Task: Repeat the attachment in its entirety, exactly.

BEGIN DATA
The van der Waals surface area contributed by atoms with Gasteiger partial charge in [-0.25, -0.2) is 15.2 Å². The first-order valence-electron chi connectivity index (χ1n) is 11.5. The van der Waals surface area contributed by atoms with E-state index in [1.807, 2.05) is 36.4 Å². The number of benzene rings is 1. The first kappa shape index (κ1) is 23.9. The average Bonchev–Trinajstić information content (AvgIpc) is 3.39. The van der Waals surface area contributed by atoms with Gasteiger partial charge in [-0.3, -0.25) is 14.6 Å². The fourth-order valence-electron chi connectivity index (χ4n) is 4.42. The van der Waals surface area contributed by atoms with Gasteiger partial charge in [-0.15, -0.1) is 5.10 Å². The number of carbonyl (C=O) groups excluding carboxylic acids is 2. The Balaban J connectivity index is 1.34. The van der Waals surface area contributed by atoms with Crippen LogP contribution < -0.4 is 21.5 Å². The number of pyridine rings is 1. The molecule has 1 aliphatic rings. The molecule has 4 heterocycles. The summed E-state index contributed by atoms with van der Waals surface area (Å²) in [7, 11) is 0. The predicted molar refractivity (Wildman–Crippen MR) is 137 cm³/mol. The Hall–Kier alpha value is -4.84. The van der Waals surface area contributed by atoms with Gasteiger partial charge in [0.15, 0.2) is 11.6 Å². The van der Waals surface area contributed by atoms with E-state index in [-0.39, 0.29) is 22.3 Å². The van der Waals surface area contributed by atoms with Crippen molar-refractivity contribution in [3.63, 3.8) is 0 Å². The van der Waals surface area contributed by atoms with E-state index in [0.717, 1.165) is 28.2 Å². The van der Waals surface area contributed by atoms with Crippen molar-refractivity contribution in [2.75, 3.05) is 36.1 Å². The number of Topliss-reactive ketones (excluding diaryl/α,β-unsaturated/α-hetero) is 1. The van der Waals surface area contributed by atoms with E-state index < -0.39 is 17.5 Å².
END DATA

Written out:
The van der Waals surface area contributed by atoms with Gasteiger partial charge in [-0.25, -0.2) is 15.2 Å². The first-order valence-electron chi connectivity index (χ1n) is 11.5. The van der Waals surface area contributed by atoms with E-state index in [1.807, 2.05) is 36.4 Å². The number of benzene rings is 1. The first kappa shape index (κ1) is 23.9. The average Bonchev–Trinajstić information content (AvgIpc) is 3.39. The van der Waals surface area contributed by atoms with Gasteiger partial charge in [-0.3, -0.25) is 14.6 Å². The fourth-order valence-electron chi connectivity index (χ4n) is 4.42. The van der Waals surface area contributed by atoms with Gasteiger partial charge in [-0.15, -0.1) is 5.10 Å². The number of carbonyl (C=O) groups excluding carboxylic acids is 2. The Balaban J connectivity index is 1.34. The van der Waals surface area contributed by atoms with Crippen LogP contribution < -0.4 is 21.5 Å². The number of pyridine rings is 1. The molecule has 1 aliphatic rings. The molecule has 4 heterocycles. The summed E-state index contributed by atoms with van der Waals surface area (Å²) in [7, 11) is 0. The predicted molar refractivity (Wildman–Crippen MR) is 137 cm³/mol. The Hall–Kier alpha value is -4.84. The van der Waals surface area contributed by atoms with Gasteiger partial charge in [0.15, 0.2) is 11.6 Å². The van der Waals surface area contributed by atoms with E-state index in [-0.39, 0.29) is 22.3 Å². The van der Waals surface area contributed by atoms with Crippen molar-refractivity contribution in [3.63, 3.8) is 0 Å². The van der Waals surface area contributed by atoms with E-state index in [0.717, 1.165) is 28.2 Å². The van der Waals surface area contributed by atoms with Crippen molar-refractivity contribution in [2.75, 3.05) is 36.1 Å². The number of Topliss-reactive ketones (excluding diaryl/α,β-unsaturated/α-hetero) is 1. The van der Waals surface area contributed by atoms with E-state index < -0.39 is 17.5 Å².